A group of Rio de Janeiro street troupes are crying foul over the numerous multi-million-dollar contracts with carnival sponsors and municipal authorities' growing control over the festivities.
This movement wants the "blocos," as the street samba parades are known locally, to have total freedom to enjoy carnival without submitting to scheduling, route and sponsor restrictions that the Rio government imposed in 2009.
"They want to privatize and sell the right to enjoy ourselves to third parties," Thay Chavez, a member of the Cordão do Boi Tolo, one of the 16 blocos that have joined the movement, told Efe.
Rio Deputy Tourism Secretary Pedro Guimarães, however, told Efe that the city government's goal is to turn the street carnival into "a tourist product" that does not disrupt traffic and is equipped with adequate public health and safety infrastructure.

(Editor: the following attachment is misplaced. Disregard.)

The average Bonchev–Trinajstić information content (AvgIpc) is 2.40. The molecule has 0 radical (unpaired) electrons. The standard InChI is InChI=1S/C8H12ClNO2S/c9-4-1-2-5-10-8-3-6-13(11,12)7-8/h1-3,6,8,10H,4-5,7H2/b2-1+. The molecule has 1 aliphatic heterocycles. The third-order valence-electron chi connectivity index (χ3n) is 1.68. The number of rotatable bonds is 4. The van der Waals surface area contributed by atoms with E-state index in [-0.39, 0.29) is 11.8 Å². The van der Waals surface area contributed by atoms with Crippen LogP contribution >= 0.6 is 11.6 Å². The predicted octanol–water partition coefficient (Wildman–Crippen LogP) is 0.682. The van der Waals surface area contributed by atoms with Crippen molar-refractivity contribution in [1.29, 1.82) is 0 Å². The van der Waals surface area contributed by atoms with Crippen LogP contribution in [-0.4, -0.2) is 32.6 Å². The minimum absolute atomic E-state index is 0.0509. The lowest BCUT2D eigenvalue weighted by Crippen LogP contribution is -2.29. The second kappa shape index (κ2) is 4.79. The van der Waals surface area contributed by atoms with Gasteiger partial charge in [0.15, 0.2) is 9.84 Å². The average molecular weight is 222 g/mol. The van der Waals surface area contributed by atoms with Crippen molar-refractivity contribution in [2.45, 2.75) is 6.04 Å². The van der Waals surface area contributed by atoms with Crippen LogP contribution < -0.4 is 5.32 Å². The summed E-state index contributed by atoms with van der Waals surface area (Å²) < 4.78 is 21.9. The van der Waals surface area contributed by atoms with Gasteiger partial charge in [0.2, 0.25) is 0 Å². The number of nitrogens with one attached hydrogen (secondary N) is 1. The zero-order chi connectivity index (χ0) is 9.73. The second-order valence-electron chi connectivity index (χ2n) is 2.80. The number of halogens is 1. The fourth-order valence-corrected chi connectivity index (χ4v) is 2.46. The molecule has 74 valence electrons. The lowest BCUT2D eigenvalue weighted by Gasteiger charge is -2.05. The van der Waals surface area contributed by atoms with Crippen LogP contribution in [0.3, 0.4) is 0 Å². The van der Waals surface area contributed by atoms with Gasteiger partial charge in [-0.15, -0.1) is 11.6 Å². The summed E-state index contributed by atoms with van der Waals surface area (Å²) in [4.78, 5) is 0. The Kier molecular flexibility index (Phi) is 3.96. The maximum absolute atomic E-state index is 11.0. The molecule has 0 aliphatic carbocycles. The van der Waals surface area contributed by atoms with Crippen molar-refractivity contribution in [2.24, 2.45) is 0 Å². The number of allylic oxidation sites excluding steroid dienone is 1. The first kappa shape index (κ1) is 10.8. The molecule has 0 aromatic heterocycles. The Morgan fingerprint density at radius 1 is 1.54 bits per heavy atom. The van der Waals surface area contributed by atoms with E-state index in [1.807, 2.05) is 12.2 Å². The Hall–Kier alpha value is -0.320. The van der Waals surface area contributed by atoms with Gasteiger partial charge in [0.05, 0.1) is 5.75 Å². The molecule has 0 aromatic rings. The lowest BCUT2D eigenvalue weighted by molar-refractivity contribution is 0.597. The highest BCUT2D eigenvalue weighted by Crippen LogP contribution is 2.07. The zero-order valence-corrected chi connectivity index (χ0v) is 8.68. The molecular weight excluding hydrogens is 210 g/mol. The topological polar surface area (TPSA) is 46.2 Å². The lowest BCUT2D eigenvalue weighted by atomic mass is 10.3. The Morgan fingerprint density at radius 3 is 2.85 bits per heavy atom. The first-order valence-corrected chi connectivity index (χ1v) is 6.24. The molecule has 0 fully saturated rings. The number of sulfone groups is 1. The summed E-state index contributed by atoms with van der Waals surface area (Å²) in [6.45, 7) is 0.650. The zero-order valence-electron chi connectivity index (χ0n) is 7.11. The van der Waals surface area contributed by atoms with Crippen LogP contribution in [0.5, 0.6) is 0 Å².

In tandem with the effort to regulate the troupes, a deal was reached under which only the "official" beer of Carnival can be sold by street vendors.
The movement, meanwhile, contends that the Rio government, as part of its bid to defend sponsors' interests, is promoting the biggest street parades to the detriment of the smaller blocos.
"In deciding who can participate and who can't, the municipal government is ... giving priority to 'megablocos' and prohibiting the small ones. It's much more lucrative to have 20,000 people consuming than 100," Raquel Freire, who is also a member of Cordão do Boi Tolo, said.
The vast majority of the 492 officially recognized blocos defend their reliance on sponsorships and other sources of financing, such as T-shirt sales, saying the parades would be cost-prohibitive without them. EFE